Is Vaping safer than Smoking

Wondering if vaping is better than smoking?

All recent studies seem to point to the fact that vaping is not only safer than smoking but is better when trying to quit (and also cheaper than smoking).

Cancer Research UK support vaping in the fight against smoking related diseases and Public health England state that electronic cigarettes are 95% safer than smoking.

Linda Bauld, Professor of Health Policy at the University of Sterling has been pretty in regards to the impact of the negative headlines and their impact on the vaping industry. She said;

“Since I last wrote about e-cigarettes in this column one year ago, headlines about the dangers of these devices have continued to appear and show no sign of abating. The result is clear. More people believe today, compared with a year ago, that e-cigarettes are as harmful as smoking. In fact, these incorrect perceptions have risen year on year.

With the headlines set to continue into 2017, coupled with new WHO (World Health Organisation) guidelines that look at severely limiting or banning the sale of e-cigarettes in certain countries, public opinion looks set to be at an all-time low.”

We have decided to look at reputable sources, rather than media who might have an anti-vaping agenda (or biased research that is funded by the tobacco industry) and talk about the benefits of using a vape over smoking.

Public Health England state Vaping is 95% safer than Smoking

Public Health England released a report with groundbreaking results in which it stated that using a vape is 95% safer than smoking.

Several academics were involved in compiling this report including Professor Peter Hajek from The London School of Medicine and a Professor from Kings College London.

Professor Hajek said “My reading of the evidence is that smokers who switch to vaping remove almost all the risks smoking poses to their health.” This must be one of the strongest positive statements regarding e-cigarettes by an academic to date.

When discussing the gateway theory of vaping leading to smoking, the report stated: We strongly suggest that use of the gateway terminology be abandoned until it is clear how the theory can be tested in this field.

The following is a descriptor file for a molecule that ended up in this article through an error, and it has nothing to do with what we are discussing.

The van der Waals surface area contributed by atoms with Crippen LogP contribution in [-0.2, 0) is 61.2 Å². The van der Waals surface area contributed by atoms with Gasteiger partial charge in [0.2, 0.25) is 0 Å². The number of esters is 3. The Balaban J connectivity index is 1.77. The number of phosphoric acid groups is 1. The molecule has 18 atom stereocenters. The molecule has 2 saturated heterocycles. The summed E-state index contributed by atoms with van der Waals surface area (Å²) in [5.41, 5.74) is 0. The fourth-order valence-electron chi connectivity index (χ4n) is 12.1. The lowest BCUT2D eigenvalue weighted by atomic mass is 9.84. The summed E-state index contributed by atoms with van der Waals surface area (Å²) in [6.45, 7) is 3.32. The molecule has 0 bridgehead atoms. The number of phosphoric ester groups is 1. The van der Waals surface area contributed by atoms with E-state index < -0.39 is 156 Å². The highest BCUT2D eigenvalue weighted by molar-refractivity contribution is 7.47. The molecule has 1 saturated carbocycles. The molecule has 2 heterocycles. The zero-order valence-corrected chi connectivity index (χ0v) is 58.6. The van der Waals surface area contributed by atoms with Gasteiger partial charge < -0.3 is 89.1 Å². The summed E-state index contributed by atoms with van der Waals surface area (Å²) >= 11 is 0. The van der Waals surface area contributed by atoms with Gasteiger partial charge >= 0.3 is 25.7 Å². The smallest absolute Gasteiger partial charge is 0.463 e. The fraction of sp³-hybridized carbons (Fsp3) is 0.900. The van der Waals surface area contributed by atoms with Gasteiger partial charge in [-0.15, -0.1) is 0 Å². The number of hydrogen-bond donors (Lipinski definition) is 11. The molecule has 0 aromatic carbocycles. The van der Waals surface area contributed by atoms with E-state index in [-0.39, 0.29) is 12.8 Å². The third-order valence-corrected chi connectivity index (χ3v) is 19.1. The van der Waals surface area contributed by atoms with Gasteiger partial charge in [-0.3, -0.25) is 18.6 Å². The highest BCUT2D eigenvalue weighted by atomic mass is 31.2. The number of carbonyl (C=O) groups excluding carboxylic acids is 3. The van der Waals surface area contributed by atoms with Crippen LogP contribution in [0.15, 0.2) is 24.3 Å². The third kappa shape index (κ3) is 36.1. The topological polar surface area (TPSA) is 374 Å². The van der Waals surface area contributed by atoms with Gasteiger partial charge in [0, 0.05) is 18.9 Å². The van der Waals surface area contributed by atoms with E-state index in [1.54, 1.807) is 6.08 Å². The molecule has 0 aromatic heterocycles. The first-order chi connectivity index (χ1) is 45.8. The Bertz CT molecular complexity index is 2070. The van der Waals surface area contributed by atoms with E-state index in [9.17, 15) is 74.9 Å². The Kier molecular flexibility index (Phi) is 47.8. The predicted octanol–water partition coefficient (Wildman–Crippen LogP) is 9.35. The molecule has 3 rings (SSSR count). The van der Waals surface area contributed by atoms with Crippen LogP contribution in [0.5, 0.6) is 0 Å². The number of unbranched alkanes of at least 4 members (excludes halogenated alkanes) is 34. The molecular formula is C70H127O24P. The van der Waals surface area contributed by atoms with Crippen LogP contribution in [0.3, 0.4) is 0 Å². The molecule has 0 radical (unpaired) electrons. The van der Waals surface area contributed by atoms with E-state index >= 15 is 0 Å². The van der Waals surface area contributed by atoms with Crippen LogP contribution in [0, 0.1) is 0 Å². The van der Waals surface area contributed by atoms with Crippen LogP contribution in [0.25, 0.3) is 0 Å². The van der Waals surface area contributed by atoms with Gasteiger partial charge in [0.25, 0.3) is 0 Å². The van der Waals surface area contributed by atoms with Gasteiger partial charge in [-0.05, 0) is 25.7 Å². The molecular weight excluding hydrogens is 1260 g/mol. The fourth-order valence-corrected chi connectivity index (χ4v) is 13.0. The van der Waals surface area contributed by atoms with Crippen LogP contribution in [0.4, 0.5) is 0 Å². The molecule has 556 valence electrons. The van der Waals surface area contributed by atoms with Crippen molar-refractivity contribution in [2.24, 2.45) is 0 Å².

Professor McNeil concluded, “There is no evidence that e-cigarettes are undermining England’s falling smoking rates. Instead, the evidence consistently finds that e-cigarettes are another tool for stopping smoking and in my view, smokers should try vaping and vapers should stop smoking entirely.”

Some of the Key findings of the report were:

  • There is no evidence that e-cigarettes are encouraging children to take up smoking or encouraging them to smoke.
  • E-Cigarettes are 95% less harmful than smoking.

Cancer Research UK Supports E-Cigarettes in their Fight Against Cancer

We’re all aware of the role Cigarettes play in causing cancer and incredibly high risks to health from smoking cigarettes on a regular basis.

Unfortunately, quitting smoking is not easy and many people who try to quit smoking without any aids find it incredibly difficult and sometimes almost impossible.

Many smokers are turning to e-cigarettes as a way to quit smoking or at least reducing their nicotine intake gradually. E-cigarettes offer nicotine hit without the damaging effects of tobacco and tar. Cancer Research UK also support this method as it has been proven that E-Cigarettes are effective when helping people quit smoking.

Scientists funded by Cancer Research UK found that smokers who swapped our their cigarettes for vapes for at least 6 months had significantly lower levels of toxic and cancer causing substances in their body than those who continued to smoke cigarettes.

These findings show that the cancer causing effects of smoking can be greatly reduced by switching to e-cigarettes rather than conventional cigarettes as the user exposed to the chemicals and toxins that can lead to the development of certain strains of cancer.

Cancer Research UK does support the regulation of vaping products and does feel that they should not be marketed in a way that would appeal to children and should not be sold to children.

As Alyssa Best, a policy adviser at Cancer Research UK says, ‘The evidence is showing e-cigarettes can help beat the tobacco epidemic. And when they have the potential to save millions of lives, should we just sit back and wait?’

Cancer Research FAQs about Vaping

After the release of the findings of their study, Cancer Research UK released a set of FAQs that addressed common questions that people were asking in relation to electronic Cigarettes.

Are e-cigarettes safer than smoking?

Yes, based on recent studies and what the experts know, they recommend e-cigarettes over smoking. Vaping exposes the user to fall less toxins and cancer causing substances as well as people around the smokers (passive smoking). Switching to a vape from traditional cigarettes can reduce major health risks.